How to Learn a Handstand – Handstand Drills, Exercises & Training Tips : When it comes to looking cool, doing a handstand comes a long way. It’s one of those skills that describe the whole situation “better having and not need it than need it and not having it” and it might come with great benefits if you do it along with exercises on a regular basis.
If I were to describe what a handstand is, besides the actual act of standing using your hands, I’d say that is a common trend in the world of fitness and training. It’s a physical prowess that not only shows dedication knowing that it’s not an easy feat but also demonstrates great physical strength, balance, and endurance.
A lot of people claim that it’s also pretty fun to try since it’s a great way to challenge yourself. Being able to control your whole body with your hands, while facing the forces of gravity, your very own sense of equilibrium, as well as your strength and endurance limitations, is what makes this activity very difficult.
Some people try it on safe environments where mistakes won’t lead to physical injuries, and I actually recommend taking this approach, but some people might enjoy the adrenaline that comes for trying this carelessly, which is completely fine, as long as you are not doing it in a dangerous surface or at the top of a building.
How to Approach Handstanding
Learning how to handstand might be difficult. In fact, if you don’t know how to approach it, or whether you are ready to do it or not, might slow down your learning pace quite a lot, so the best way to approach the process is by doing your research, and preparing your body.
Just so you know, this type of activity and the exercise variants (also known as handstand drills) depend heavily on your muscle mass and body weight. If you are too heavy, you might injure your neck, arms, shoulders, and muscles, and in the same way, if you don’t have enough strength to lift your own body, you might suffer from injuries. The chances of an accident occurring will increase greatly if you don’t warm up first as well, so take that in mind.
The best way to know whether you can do it or not is by doing some exercises first. Push-ups, for example, are a good way to determine whether your body is capable of lifting itself properly. These exercises are known as calisthenic exercises, and they focus on using your own body weight for exercising. If would say that doing them before trying handstands will give you a nice grasp of whether your body is ready for it or not.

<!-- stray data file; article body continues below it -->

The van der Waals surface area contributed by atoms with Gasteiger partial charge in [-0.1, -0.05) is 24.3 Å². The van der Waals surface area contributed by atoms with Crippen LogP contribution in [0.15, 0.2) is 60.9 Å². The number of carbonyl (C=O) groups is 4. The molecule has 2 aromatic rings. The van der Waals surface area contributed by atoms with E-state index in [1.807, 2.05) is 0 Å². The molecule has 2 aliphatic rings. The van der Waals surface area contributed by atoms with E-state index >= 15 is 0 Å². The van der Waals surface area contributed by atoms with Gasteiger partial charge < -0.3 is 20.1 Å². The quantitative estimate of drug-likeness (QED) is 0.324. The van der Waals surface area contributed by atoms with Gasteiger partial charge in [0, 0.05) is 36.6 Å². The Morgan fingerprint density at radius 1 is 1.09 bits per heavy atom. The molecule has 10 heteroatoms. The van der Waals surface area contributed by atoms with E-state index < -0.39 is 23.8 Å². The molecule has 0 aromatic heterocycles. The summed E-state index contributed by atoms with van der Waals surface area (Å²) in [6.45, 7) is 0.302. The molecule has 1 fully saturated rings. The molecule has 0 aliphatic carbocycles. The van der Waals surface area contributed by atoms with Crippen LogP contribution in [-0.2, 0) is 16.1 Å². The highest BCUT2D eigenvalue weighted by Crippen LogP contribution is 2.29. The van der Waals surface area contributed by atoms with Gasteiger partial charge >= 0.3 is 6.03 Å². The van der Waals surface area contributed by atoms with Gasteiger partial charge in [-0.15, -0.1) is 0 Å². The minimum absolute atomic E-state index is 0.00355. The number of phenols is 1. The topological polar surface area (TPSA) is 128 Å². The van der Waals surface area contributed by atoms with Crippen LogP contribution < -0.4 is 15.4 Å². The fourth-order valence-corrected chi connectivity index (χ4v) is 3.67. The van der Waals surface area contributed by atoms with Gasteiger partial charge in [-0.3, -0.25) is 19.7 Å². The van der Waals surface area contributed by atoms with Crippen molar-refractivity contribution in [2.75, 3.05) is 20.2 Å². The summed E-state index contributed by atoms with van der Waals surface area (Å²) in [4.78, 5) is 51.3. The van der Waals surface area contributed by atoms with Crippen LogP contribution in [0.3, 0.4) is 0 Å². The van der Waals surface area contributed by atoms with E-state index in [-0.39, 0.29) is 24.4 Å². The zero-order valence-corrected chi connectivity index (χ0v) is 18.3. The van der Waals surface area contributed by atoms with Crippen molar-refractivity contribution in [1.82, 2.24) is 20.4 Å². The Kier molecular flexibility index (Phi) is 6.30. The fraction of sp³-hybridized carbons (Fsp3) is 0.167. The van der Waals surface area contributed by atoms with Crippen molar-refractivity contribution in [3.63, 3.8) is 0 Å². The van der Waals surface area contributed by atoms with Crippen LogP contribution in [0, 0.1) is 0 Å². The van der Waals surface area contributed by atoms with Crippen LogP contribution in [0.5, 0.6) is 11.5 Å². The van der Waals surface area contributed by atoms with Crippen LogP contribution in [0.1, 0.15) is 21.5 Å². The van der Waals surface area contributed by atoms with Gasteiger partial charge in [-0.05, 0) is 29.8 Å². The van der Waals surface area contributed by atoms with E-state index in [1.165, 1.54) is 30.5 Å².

After that, as I previously mentioned, you should try doing it in a safe space. You see, tripping or losing strength during a handstand can lead to very painful results if you are doing it on a flat, solid surface, like your house’s floor, a street, or similar areas.
Some people go as far as traveling to a near beach, going to a gymnasium, or relocating their mattresses, just to practice in a space that won’t cause as much harm. I personally recommend risking yourself above a soft-surface like a mattress or a gymnasium mat instead of playing brave, but as long as you are happy, it’s okay.
How to Begin
Here’s where things get complicated. There are a lot of exercises that can be done with handstands, some of them requiring a wall near you to balance yourself while you do them. If what you are trying to achieve is losing weight while getting more muscular mass, these exercises are certainly much more effective than your regular handstand, since they focus on doing actual exercises, fortifying different areas of your body.
Handstand by itself can work your arms as well as your abdominal muscles, but it’s not as effective. It’s more about showing-off and being cool, rather than actually exercising. At https://howtohandstand.com/ you can access guides to show you how to do it in case you have no clue, but the best way to begin is always focusing on balance first.
For example, while facing your back towards a wall, slowly raise your feet towards the wall as if you were trying to walk on it. As you raise your feet and legs towards the ceiling while doing a handstand, you’ll notice that your balance becomes more and more problematic, and your body starts to weight even more. Once you’ve managed to raise your feet enough to feel discomfort, try to see for how long you can remain in that position. This is the first of many types of exercises you can do with handstands.
A more difficult version of this exercise is by doing the same, but when you’ve finished raising your legs, use your hands to get your body closer to the wall. The idea of this exercise is to do a completely straight handstand while keeping your body close to the wall to remain balance. Mainly, you want to make sure that your whole body is in contact with the wall, so you’ll know you are doing the exercise properly. This is much harder than the previous example because this position requires much more effort, endurance, and strength to maintain.
After you’ve developed some strength, you might want to add movements to the handstands, like doing push-ups, abdominal exercises, and leg exercises. These are known as handstand drills and are the exercises that combine handstands along with standard forms of training for better results.
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